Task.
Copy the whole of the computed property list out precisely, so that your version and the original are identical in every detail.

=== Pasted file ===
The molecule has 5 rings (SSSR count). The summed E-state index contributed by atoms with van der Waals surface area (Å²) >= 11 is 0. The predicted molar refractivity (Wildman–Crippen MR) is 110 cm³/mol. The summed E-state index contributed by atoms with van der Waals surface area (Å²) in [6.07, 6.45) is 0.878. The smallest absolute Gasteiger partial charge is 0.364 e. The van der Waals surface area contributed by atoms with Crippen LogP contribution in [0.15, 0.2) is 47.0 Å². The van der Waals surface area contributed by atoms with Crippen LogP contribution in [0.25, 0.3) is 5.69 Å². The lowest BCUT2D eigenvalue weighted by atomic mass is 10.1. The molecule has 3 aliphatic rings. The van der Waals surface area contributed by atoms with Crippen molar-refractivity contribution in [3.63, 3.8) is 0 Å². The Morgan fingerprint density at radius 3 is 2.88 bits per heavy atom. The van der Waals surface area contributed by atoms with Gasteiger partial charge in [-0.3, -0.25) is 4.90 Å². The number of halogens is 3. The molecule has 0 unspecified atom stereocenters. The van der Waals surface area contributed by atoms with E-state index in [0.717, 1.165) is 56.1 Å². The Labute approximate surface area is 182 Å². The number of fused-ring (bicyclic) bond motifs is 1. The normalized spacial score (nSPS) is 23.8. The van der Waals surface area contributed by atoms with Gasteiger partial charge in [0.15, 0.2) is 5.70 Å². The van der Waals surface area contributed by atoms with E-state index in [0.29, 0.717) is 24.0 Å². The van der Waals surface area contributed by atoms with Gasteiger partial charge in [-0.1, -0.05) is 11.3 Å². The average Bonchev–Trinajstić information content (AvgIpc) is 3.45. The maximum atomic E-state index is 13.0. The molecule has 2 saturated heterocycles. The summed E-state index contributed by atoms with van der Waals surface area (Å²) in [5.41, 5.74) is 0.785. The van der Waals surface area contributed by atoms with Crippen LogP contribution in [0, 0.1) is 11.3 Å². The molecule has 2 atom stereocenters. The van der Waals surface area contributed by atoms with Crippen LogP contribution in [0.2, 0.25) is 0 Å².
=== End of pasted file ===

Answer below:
The molecule has 5 rings (SSSR count). The summed E-state index contributed by atoms with van der Waals surface area (Å²) >= 11 is 0. The predicted molar refractivity (Wildman–Crippen MR) is 110 cm³/mol. The summed E-state index contributed by atoms with van der Waals surface area (Å²) in [6.07, 6.45) is 0.878. The smallest absolute Gasteiger partial charge is 0.364 e. The van der Waals surface area contributed by atoms with Crippen LogP contribution in [0.15, 0.2) is 47.0 Å². The van der Waals surface area contributed by atoms with Crippen LogP contribution in [0.25, 0.3) is 5.69 Å². The lowest BCUT2D eigenvalue weighted by atomic mass is 10.1. The molecule has 3 aliphatic rings. The van der Waals surface area contributed by atoms with Crippen molar-refractivity contribution in [3.63, 3.8) is 0 Å². The Morgan fingerprint density at radius 3 is 2.88 bits per heavy atom. The van der Waals surface area contributed by atoms with Gasteiger partial charge in [-0.3, -0.25) is 4.90 Å². The number of halogens is 3. The molecule has 0 unspecified atom stereocenters. The van der Waals surface area contributed by atoms with E-state index in [0.717, 1.165) is 56.1 Å². The Labute approximate surface area is 182 Å². The number of fused-ring (bicyclic) bond motifs is 1. The normalized spacial score (nSPS) is 23.8. The van der Waals surface area contributed by atoms with Gasteiger partial charge in [0.15, 0.2) is 5.70 Å². The van der Waals surface area contributed by atoms with E-state index in [0.29, 0.717) is 24.0 Å². The van der Waals surface area contributed by atoms with Gasteiger partial charge in [-0.1, -0.05) is 11.3 Å². The average Bonchev–Trinajstić information content (AvgIpc) is 3.45. The maximum atomic E-state index is 13.0. The molecule has 2 saturated heterocycles. The summed E-state index contributed by atoms with van der Waals surface area (Å²) in [5.41, 5.74) is 0.785. The van der Waals surface area contributed by atoms with Crippen LogP contribution in [0, 0.1) is 11.3 Å². The molecule has 2 atom stereocenters. The van der Waals surface area contributed by atoms with Crippen LogP contribution in [0.2, 0.25) is 0 Å².